Revises requirements for allocating resources for technical assistance and training to include: (1) supplemental amounts for staff training in screening reading assessments (as described in the Early Reading First program under the Elementary and Secondary Education Act of 1965); (2) the needs of homeless children and their families with respect to community-wide strategic planning and needs assessments; and (3) assistance in increasing program participation of eligible homeless children. Includes community- and faith-based organizations among entities eligible for grants to train Head Start personnel in using performing and visual arts and interactive electronic media programs to enhance children's learning experiences.
Revises requirements for supporting an organization that administers a centralized child development and national assessment program leading to recognized credentials. Includes among such requirements training for personnel providing services to children who are: (1) abused or neglected; or (2) referred by or receiving child welfare services. Directs the Secretary to provide funds to train Head Start personnel in addressing the unique needs of migrant and seasonal working families, families with a limited English proficiency, and homeless families. Requires the majority of funds expended for such purposes to be used to provide classroom-focused training and technical assistance, and for activities related to: (1) education and early childhood development; (2) child health, nutrition, and safety; (3) family and community partnerships; or (4) other areas affecting the quality or effectiveness of Head Start programs.
(Sec. 113) Revises requirements for Head Start Staff qualifications and development. Directs the Secretary to ensure that at least 50 percent of all Head Start teachers nationwide in center-based programs, by September 30th, 2008, have a baccalaureate or advanced degree: (1) in early childhood education; or (2) in a field related to early childhood education, with experience in teaching preschool children. Requires all new Head Start teachers to have at least an associate degree or be enrolled in a program working towards that degree within three years of enactment of this Act.
Requires Head Start teachers who have received financial assistance under the Act to teach in a Head Start Center for an amount of time equal to the time period in which they received financial assistance.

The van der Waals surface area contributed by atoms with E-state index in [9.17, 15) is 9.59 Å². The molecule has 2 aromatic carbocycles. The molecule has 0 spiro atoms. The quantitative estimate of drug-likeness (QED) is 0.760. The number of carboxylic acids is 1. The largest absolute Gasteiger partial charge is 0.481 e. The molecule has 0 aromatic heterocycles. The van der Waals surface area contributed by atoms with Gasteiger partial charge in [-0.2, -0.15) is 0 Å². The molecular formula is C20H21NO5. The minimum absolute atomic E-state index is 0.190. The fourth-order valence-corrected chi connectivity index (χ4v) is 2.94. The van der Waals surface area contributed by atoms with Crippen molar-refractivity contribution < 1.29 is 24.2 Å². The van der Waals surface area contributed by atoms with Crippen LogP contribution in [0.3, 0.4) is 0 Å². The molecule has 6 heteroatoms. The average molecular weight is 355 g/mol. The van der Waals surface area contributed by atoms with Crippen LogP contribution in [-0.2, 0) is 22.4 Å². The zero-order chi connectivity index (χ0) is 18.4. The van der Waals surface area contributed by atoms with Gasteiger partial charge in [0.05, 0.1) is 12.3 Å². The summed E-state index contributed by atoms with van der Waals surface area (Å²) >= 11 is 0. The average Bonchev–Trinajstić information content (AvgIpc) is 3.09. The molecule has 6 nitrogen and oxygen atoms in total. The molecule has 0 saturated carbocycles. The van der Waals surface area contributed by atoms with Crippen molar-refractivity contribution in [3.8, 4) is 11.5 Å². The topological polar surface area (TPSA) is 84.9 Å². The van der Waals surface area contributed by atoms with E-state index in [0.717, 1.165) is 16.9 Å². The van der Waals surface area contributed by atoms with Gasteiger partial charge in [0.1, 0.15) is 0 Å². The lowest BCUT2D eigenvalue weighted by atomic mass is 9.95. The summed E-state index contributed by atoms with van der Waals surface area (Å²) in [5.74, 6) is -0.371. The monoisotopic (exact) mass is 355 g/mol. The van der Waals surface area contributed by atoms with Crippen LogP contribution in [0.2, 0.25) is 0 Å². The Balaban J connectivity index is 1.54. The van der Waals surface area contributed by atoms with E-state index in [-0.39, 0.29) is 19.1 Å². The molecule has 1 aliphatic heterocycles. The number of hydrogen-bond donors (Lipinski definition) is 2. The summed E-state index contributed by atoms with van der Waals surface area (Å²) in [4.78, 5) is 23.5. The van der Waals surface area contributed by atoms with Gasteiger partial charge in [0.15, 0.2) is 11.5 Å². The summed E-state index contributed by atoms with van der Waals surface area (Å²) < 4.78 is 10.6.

Directs every Head Start agency and program to create professional development plans for all full-time employees who provide direct services to children.
(Sec. 114) Revises research, demonstration, and evaluation activities with respect to the needs of abused or neglected children.
Repeals the mandate for a study comparing the educational achievement, social adaptation, and health status of children participating in Head Start programs with that of eligible children who do not participate.
Directs the Secretary to use certain funds to contract with the National Academy of Sciences for the Board on Children, Youth, and Families of the National Research Council to establish an independent panel of experts to review and synthesize research, theory, and applications in the social, behavioral, and biological sciences. Requires the panel to make recommendations on early childhood pedagogy with regard to: (1) age and developmentally appropriate Head Start academic requirements and outcomes; (2) differences in type, length, mix, and intensity of services to ensure that children from challenging family and social backgrounds enter kindergarten ready to succeed (including low-income children, children of color, children with special needs, and children with limited English proficiency); and (3) appropriate assessments of young children to improve instruction, services, and program quality, including systematic observation in a child's natural environment, parent and provider interviews, accommodations for children with disabilities, and appropriate assessments for children with special needs, including English language learners.
(Sec. 115) Includes homeless children among those Head Start participants whose status the Secretary reports on biennially.
(Sec. 116) Revises nondiscrimination requirements to allow religious organizations that receive Head Start funds to take religion into consideration when making hiring decisions for work connected with such organizations' carrying on their activities.